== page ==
For decades, the head of the authoritarian Chinese Nationalist Party (KMT) was put on a pedestal and regarded as the unquestionable center of the universe for party members. This was particularly true when the chair also doubled as the nation’s president, such is the case of Chiang Ching-kuo (蔣經國) or Ma Ying-jeou (馬英九), who helmed the KMT for five years out of his eight-year presidency.
However, KMT Chairman Wu Den-yih (吳敦義) has come in for ridicule over his perceived lack of a leadership presence, after some of the party’s candidates for the November nine-in-one elections have turned to other prominent figures instead of Wu — as candidates in past elections usually did — for advice or endorsement.
Local media have reported that several candidates, such as mayoral hopefuls Ting Shou-chung (丁守中) in Taipei, Lu Shiow-yen (盧秀燕) in Taichung and Huang Min-hui (黃敏惠) in Chiayi, as well as Changhua County commissioner hopeful Wang Hui-mei (王惠美) have been visiting former legislative speaker Wang Jin-pyng’s (王金平) office in search of guidance.
Taoyuan mayoral candidate Apollo Chen (陳學聖) has hired former premier Simon Chang (張善政), who served just about four months under Ma, as his top campaign adviser.
Wu has been teased for going from “Chairman Wu” (吳主席) to “no chairman” (無主席), as his surname is a homophone for wu (無), meaning without or a lack of something.
Some attribute Wu’s diminished role to personal factors, but this could indicate a general decline in the chairmanship’s influence within the party or even in Taiwan’s political arena.
What fueled the post’s power and influence in the past was the right afforded to decide how to allocate the KMT’s considerable assets, as well as the party’s monopoly on cross-strait dialogue.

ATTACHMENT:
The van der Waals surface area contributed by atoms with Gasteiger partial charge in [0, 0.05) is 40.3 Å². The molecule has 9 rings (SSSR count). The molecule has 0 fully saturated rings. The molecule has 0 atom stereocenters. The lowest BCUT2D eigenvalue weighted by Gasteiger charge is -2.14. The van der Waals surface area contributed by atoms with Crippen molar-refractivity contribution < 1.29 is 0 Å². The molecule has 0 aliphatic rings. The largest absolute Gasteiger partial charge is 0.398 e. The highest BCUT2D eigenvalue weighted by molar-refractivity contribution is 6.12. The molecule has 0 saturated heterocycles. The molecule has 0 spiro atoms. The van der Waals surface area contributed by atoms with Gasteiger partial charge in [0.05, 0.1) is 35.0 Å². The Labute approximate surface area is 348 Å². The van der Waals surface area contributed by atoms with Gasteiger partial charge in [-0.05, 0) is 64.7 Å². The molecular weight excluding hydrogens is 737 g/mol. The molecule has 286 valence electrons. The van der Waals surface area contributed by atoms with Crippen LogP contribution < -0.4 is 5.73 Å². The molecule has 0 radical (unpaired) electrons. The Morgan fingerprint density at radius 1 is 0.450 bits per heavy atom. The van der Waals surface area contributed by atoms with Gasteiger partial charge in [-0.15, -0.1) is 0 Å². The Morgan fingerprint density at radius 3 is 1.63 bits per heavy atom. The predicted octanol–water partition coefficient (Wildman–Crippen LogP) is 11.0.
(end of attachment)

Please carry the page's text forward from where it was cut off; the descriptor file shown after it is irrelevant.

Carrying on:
However, the KMT now has very little free cash available after the majority of its assets were frozen by the Ill-gotten Party Assets Settlement Committee pending investigation.
The KMT is already struggling to pay its overhead and employee costs, let alone provide campaign funds to candidates. Without money as an adhesive, KMT candidates are no longer captive to the gravitational pull of the party chair and are likely to put their own interests above the party’s in the long term.
The KMT’s monopoly on cross-strait dialogue has also been slipping away. This is not to say that China has shown any interest in a dialogue with the Democratic Progressive Party (DPP), but it has become noticeably less dependent on the KMT to advance its interests or further its unification agenda in Taiwan.
This can be evidenced by the fact that the flagship annual KMT-Chinese Communist Party (CCP) forum, which began in 2006, a year after former vice president and then-KMT chairman Lien Chan (連戰) visited China, has not been held since November 2016.
The forum was a platform to project the image of the KMT as Taiwan’s sole representative in cross-strait talks, in the hope of encouraging Taiwanese voters to vote for the party if they wanted to see cross-strait relations flourish.
That the CCP has been in no hurry to continue with the forum shows that the KMT is no longer an indispensable game piece on Beijing’s board.
Against this backdrop, the role of the KMT’s chair is likely to continue to diminish, leaving the pedestal once occupied by the party’s leader an empty plinth, a painful reminder that the party’s glory days are gone for good.
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